Most techies have not forgotten the significance of Kerala Piravi and say they will be going to work in ethnic wear today
Today is Kerala Piravi and Malayalis across the world will mark the 57th anniversary of the formation of the state of Kerala. In Technopark, which is more or less a beacon for new-age Malayali enterprise and entrepreneurship, the event has not been forgotten and it is all set to be celebrated – with oomphs of style, if not anything else.
While there may not be huge celebrations on the scale with which Onam is celebrated, many techies will be coming to work dressed in traditional Kerala wear – mundu-neriyathu or Kerala sari for the women and dhoti for the men. Given that this year November 1 falls on a Friday – in techie terms, dress code relaxation day – it’s added impetus to dress up for the occasion. In fact, we hear that some companies have actually sent out circulars to their employees, encouraging them to turn up for work in ethnic wear, or if not, many companies, they say, will turn a blind eye if their employees (the women, not so much the men) do the same.
Archana V.R., who works at IBS and calls herself a true blue Malayali, says: “In college (Sarabhai College of Engineering), we used to look on with envy as our teachers came in their ethnic wear best on Kerala Piravi, while we had to stick to uniforms. We students would all show solidarity by wearing jasmine on our hair. Last year was my first Kerala Piravi in Technopark and I decked myself up in style in a traditional sari. This year too I am planning the same.”
Her friend and colleague Anu Murali adds: “It is a day that every Malayali needs to celebrate. Last year, Technopark was a sea of cream and gold on Kerala Piravi, with women dressed to the nines in traditional wear. This year too it will be the same, I feel. My friends and I will be dressing up for sure.” For R. Anish, a Malayali who grew up in Chennai, this will be his second ever Kerala Piravi. “Until I came to Technopark last year, I didn’t know anything about Kerala Piravi. I was quite curious when I saw everyone dressed in ethnic garb. Then my wife, Uthara, told me about the significance of the event. I read up on it and decided that henceforth I too will wear mundu-shirt for the occassion. It’s a nice way of showing respect to the State. Such traditions should be kept alive,” says Anish, a human resources executive at RR Donnelley. His colleague R. Sindhu adds: “We’ve been given an option to dress in Kerala saris and going by the buzz in the office, I have a feeling that there is going to be a best dressed contest on the day!”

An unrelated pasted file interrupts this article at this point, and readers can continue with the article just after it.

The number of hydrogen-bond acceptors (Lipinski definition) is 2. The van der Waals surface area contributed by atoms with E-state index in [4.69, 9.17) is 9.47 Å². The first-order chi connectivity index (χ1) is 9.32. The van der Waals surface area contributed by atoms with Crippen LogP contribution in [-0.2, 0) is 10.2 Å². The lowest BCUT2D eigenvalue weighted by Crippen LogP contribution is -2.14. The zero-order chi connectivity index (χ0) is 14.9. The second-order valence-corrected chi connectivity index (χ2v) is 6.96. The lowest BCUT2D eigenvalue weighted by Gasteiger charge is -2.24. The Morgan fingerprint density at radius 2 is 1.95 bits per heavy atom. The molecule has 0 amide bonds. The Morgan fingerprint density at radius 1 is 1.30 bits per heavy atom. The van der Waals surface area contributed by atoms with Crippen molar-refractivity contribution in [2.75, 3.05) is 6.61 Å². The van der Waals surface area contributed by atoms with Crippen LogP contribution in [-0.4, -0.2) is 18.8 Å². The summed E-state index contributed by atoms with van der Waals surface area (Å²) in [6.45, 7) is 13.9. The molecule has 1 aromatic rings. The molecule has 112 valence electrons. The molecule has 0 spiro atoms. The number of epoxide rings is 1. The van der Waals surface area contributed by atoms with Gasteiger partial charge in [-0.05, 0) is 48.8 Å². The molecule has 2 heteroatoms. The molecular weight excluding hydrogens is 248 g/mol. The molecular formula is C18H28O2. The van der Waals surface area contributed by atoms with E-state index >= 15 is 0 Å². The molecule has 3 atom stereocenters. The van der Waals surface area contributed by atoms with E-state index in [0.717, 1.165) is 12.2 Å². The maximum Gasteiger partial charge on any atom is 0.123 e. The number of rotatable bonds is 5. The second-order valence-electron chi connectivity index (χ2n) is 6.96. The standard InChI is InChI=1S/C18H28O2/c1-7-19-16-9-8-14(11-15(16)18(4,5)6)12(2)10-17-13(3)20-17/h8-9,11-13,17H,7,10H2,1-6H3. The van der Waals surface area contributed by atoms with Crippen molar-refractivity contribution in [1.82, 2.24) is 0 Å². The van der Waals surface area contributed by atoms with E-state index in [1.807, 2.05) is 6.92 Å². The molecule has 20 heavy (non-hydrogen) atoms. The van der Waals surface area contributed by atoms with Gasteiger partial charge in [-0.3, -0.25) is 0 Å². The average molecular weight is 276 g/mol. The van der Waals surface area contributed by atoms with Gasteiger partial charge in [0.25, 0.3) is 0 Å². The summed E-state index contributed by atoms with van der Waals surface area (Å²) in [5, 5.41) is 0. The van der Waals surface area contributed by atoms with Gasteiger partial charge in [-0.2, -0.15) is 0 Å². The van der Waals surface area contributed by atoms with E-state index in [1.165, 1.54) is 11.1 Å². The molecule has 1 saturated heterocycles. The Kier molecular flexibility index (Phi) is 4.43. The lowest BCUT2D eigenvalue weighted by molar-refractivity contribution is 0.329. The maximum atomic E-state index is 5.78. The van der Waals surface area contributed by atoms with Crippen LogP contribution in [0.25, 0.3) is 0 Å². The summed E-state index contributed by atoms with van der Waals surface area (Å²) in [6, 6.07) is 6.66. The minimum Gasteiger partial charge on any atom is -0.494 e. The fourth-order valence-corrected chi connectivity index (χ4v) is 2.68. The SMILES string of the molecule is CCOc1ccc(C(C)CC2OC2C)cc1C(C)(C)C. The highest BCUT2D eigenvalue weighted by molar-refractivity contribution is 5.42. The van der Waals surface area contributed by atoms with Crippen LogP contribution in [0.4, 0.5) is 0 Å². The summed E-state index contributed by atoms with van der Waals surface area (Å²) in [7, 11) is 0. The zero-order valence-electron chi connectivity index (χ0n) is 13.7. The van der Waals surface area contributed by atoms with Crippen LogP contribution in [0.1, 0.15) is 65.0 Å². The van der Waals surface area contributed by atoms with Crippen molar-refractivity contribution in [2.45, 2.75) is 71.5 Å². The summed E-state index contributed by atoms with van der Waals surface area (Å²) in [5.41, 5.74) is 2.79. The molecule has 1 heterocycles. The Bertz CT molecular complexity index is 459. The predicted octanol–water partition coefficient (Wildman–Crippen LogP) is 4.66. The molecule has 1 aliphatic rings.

In SunTec Business Solutions, meanwhile, a full on celebration, ‘Keralotsavam’ has been arranged. “Every year we try and do something for Kerala Piravi. Besides giving employees the option to dress in traditional wear, this year we have arranged a few fun games. One interesting game is one that judges an employee’s command of Malayalam language. We have also planned a surprise quiz contest, for which we will be going to different bays and asking people questions about Kerala, starting with the significance of Kerala Piravi itself,” says Malini, an HR executive with the company.
Then there are others who would like to see Technopark embracing Malayalam and Malayali culture a bit more. “Save for the signboards in a few of the older buildings, no other signage is available in Malayalam, which I feel is a faux pas. Would this happen in any other State?” asks a techie and keen blogger.